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The holy Ramadan of 1441AH has just started. I pray that Allah Protects all of us from the current threat of COVID19, and Allah Gives us ‘taufeeq’ to fast in its true spirit, clean our souls from the dust of sins and wrongdoings, and make amends to become better persons. Aameen.
I shall not talk about the religious aspects of Ramadan; I am not qualified to do so. I would rather talk about the social aspects and would like to take you down memory lane to the old times.
Ramadan has been a special part of our social landscape for hundreds of years, I guess. It has always been a special time. Being a whole month, it started on a high, anticipatory note of spiritualism which kept rising till the end and culminated in the festivity of Eid ul Fitr.
In my earliest memories, which would be very early 1960s, Ramadan was Ramzan, as everyone called it then. Qira’at and Qari’s were not everywhere. Even the Imams of mosques recited Qura’an in ‘majhool’ way of recitation. Anyway, Ramzan used to come in winter in those days. And the winter was spread over 5 months and was really cold throughout.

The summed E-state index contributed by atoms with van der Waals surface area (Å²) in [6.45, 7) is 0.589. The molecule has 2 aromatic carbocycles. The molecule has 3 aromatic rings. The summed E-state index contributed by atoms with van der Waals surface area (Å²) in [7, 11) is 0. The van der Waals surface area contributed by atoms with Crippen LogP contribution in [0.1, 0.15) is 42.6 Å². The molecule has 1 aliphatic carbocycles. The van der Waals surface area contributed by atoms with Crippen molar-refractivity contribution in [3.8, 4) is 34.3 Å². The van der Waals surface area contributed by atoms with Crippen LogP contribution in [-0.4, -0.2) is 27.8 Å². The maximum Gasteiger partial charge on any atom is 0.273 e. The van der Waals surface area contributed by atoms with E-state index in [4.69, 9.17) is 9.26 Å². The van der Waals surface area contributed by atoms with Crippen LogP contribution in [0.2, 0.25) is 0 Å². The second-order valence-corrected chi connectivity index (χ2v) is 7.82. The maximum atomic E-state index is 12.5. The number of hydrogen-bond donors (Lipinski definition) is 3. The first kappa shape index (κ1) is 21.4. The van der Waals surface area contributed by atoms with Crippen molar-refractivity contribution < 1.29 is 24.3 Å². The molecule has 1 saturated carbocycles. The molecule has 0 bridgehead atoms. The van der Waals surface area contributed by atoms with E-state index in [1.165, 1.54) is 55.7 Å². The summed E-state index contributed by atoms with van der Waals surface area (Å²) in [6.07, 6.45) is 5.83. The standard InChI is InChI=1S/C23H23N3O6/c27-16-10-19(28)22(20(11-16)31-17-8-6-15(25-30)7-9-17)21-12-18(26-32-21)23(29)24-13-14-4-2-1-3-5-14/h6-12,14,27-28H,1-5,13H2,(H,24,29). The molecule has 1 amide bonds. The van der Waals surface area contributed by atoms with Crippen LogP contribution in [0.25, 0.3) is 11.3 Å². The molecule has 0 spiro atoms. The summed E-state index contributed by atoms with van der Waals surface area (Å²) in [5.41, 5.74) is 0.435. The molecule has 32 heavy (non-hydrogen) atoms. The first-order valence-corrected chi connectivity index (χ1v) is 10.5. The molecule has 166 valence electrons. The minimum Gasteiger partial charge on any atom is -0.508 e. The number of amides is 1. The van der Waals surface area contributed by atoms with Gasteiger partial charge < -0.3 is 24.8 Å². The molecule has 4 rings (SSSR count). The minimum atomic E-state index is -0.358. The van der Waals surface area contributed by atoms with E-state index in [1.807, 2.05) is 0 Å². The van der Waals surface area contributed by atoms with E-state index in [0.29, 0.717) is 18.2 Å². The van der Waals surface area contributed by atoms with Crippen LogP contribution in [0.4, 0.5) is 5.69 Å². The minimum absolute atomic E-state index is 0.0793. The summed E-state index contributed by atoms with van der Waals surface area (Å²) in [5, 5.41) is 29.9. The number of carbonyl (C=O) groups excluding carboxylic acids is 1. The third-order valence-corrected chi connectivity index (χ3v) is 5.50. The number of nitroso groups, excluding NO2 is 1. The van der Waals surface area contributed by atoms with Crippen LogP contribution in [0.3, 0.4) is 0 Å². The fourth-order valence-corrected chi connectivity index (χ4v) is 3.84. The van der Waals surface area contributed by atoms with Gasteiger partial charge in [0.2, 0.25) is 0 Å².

In the early hours of cold nights, an hour and half or so before Sehri, a guy would walk by in the street. He would carry an empty tin which he would bang with a stick to make noise. He would also shout “Bhola Aa Gaya, Bhola Aa Gaya, Sutyan Nu Jaga Gaya’. It was public service to wake up people because not everyone had an alarm clock. After 10-15 minutes, a group of 5-6 young people would do the round. They would be reciting verses loudly and made sure people woke up. These two public alarm clocks were a permanent fixture in Ramzan. They would come no matter how harsh the weather might be. This service was free of charge. On the Eid Day, Bhola and the young group took a round of each house and sought to get something as reward. They would neither insist nor argue and would keep whatever they got.
The elders got up to prepare Sehri; we, the children, listened but kept us curled in the warm bed. We lingered on till we were told it now or never. We got up, had Sehri and would run back to warm beds. Permanent fixture of Sehri was Paratha; other things would keep changing. Our mother, may she rest in peace, would make Parathas and we would sit beside her and eat.